Pay

Ballot on pay and conditions imminent

Submitted by Tubeworker on Tue, 18/06/2019 - 11:58

RMT is now preparing to ballot members on LU for industrial action over pay and conditions. With all three other unions having also rejected LU’s latest offer, it’s likely they’ll ballot too.

Restrictive anti-union laws mean we need to get a 50% turnout and at least 40% of all those balloted voting yes to take legal action. So make sure your contact details are up to date with your union so your ballot paper gets sent to the right place.

We need to be prepared to take serious action. A token one-day strike is unlikely to be enough to budge the bosses. Guards on South Western Railway are currently striking for five days to defend their jobs; their resolve should inspire us!

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Pay and conditions fight update

Submitted by Tubeworker on Tue, 28/05/2019 - 17:15

LU has now made a revised offer on pay and conditions, offering RPI + 0.1% this year, and RPI + 0.2% next year. There has been no movement on any union demand: for a reduced working week, for a flat-rate minimum for lower-paid staff, and more.

This offer needs to be completely rejected, and a dispute declared.

No-one should be in any doubt that strikes will be required to win a decent deal. We need to build for that now, and preparing for the hard work of achieving the required threshold in the ballot.

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LU's pay offer is a joke: stand firm for our demands!

Submitted by Tubeworker on Fri, 05/04/2019 - 20:07

London Underground has offered our unions a one-year, 2.5% pay increase... as long as our unions agree to drop the entirety of our demands.

What is there to say about this offer other than... well, to avoid using inappropriate language, let's just say, "no thanks".

The unions' pay claims included varied demands, but all have demanded a 32-hour, four-day week. LU has simply ignored this, and many other demands around work/life balance and working conditions.

We all know that we'll only shift LU into making real concessions by taking industrial action. Our unions need to begin preparations for that now. Tubeworker was calling nearly a year ago for our unions to launch the pay fight well in advance, so we could be in a position to take industrial action as soon as possible. Unfortunately things have moved at a slower pace. We now need to accelerate.

Stand firm to win a reduced working week and a decent pay rise: prepare for action!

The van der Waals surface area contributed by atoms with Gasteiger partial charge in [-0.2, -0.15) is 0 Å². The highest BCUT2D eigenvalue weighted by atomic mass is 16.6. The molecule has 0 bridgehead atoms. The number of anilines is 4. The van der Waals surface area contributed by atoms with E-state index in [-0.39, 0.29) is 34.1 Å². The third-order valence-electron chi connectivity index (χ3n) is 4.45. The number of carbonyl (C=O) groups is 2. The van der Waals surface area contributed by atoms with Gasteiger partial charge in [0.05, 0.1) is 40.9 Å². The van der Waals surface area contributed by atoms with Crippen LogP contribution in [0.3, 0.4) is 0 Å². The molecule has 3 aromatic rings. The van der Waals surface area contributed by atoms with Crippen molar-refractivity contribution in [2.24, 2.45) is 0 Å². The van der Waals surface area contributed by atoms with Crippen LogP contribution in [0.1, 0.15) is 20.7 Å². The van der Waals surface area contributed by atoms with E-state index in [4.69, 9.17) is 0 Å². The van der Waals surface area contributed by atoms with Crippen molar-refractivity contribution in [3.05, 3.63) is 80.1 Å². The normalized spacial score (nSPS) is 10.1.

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Workers Win Sky-High Pay Rise

Submitted by Tubeworker on Mon, 18/03/2019 - 11:41

Workers on the cable car service across the Thames have won pay rises of between 14.35% and 22.35% - by getting unionised.

In this relatively new workforce, a few staff had joined RMT. But the campaign stepped up a gear in October last year with the election of a new RMT rep. The union negotiated a recognition agreement and started talking to the company about pay. As time went on and the benefits of unionisation became clearer, more joined, and so the pressure on management increased.

The result is a hike in wages of 22.35% for Operator 1s, 15.8% for Operator 2s and 14.35% for Technicians. Importantly, the highest percentage rise has gone to the lowest-paid grade and the lowest percentage rise to the highest-paid. Thus, ineuqalities beteen different grades are reduced while at the same time, everyone gets an uplift. This is an example for all of us to follow.

The rise won't all find its way into the workers' pay packets, as 7% is a consolidation of bonuses paid (or not paid!) under the previous pay system. But nonetheless, it is a big rise, and consolidated pay is much better than unreliable bonuses anyway!

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Sticky Stick Rip-off

Submitted by Tubeworker on Fri, 08/03/2019 - 10:43

Apparently, LUL pays £1,300 a go for a Track Retrieval Device.

That might sound quite reasonable if it were actually a 'device' in the popular understanding of the word. But it is a stick with a sticky pad on the end. Hence its usual moniker among station staff - the 'sticky stick'.

Private companies which make stuff like this must think that LUL is run by a bunch of suckers who will put their hands deep into their corporate pockets for any simple gadget they can come up with.

Shame their hands won't go so deep so easily in our pay talks, but at least when they claim to have no money, we can deploy our own Truth Retrieval Device.

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The pay claim and you

Submitted by Tubeworker on Mon, 25/02/2019 - 11:00

A lot of us have come onto the job since the last pay claim in 2015. If you are Night Tube then you probably don’t remember the last time a pay increase was on the cards. All the unions on the tube have now gone to the bosses with what they want.